The principal claim, however, that Berlin wishes to make about self-mastery proves to be a different and more convincing one. According to those who have wished to give a positive content to the idea of liberty, he suggests, the freedom of human agents consists in their having managed most fully to become themselves. Freedom is thus equated not with self-mastery but rather with self-realisation, and above all with self-perfection, with the idea (as Berlin expresses it) of my self at its best. The positive concept is thus that, as Berlin finally summarises, ‘whatever is the true goal of man . . . must be identical with his freedom.’
If there is any one philosopher whom Berlin had in mind in formulating this definition, I think it must have been Bernard Bosanquet. In The Philosophical Theory of the State, first published in 1899, Bosanquet speaks in so many words about the ‘negative idea’ of being ‘free from constraint’ and contrasts this juristic concept, as he calls it, with what he describes as the ‘fuller’ or ‘positive’ understanding of the term. Furthermore, when Bosanquet characterises the negative ideal as that of being preserved against trespass, and contrasts it with the positive view of the ‘real’ or ‘ideal’ self whose activity is identical with freedom, Berlin echoes his phraseology almost word for word.
Behind Bosanquet’s analysis, however, lies the overwhelming influence of T.H. Green. As Bosanquet acknowledges in the chapter I have been quoting, he makes ‘great use’ of the analysis of freedom offered by Green in his Principles of Political Obligation, originally published in 1886. Green does not explicitly speak in that work (although he does elsewhere) of ‘positive’ liberty, but he provides a subtler and more careful analysis than Bosanquet does of what might be meant by giving a positive content to the ideal. ‘Real freedom,’ according to Green, ‘consists in the whole man having found his object.’ To speak of the freedom of a man is thus to speak of ‘the state in which he shall have realised his ideal of himself’. Freedom is, in short, the name of an end-state; as Green concludes, it is ‘in some sense the goal of moral endeavour’.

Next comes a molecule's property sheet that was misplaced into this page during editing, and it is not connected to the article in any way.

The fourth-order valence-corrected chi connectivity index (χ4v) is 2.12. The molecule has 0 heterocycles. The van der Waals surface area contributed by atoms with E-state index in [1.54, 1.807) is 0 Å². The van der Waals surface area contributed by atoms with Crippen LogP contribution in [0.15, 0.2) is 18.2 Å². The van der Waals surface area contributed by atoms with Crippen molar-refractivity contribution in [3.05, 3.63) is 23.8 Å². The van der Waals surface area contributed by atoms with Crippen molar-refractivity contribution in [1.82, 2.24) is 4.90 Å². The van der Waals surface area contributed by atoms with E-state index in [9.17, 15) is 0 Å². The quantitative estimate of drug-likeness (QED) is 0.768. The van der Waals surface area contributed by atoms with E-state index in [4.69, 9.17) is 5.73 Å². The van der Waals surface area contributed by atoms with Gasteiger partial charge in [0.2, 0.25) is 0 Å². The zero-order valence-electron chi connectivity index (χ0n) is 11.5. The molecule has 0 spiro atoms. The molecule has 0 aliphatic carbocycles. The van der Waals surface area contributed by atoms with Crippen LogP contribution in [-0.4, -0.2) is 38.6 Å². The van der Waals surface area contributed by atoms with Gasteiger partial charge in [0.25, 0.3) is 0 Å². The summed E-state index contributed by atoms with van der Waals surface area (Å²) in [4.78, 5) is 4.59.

It is hard nowadays to recapture how disquieting this analysis seemed to many Anglophone philosophers writing in the aftermath of the First World War. L.T. Hobhouse, for example, whose critique of Hegel, Green and Bosanquet appeared in 1918, went so far as to assert that in the bombing of London he had witnessed ‘the visible and tangible outcome’ of this ‘false and wicked doctrine’. To anyone of Berlin’s generation, however, these anxieties about Hegelian philosophy remained remarkably acute, and these are the feelings that Berlin is registering, I think, in his account of positive liberty and the dangers to which it gives rise.
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[*] Liberty by Isaiah Berlin, edited by Henry Hardy (Oxford, 416 pp., £12.99, 7 March, 0 19 924989 x).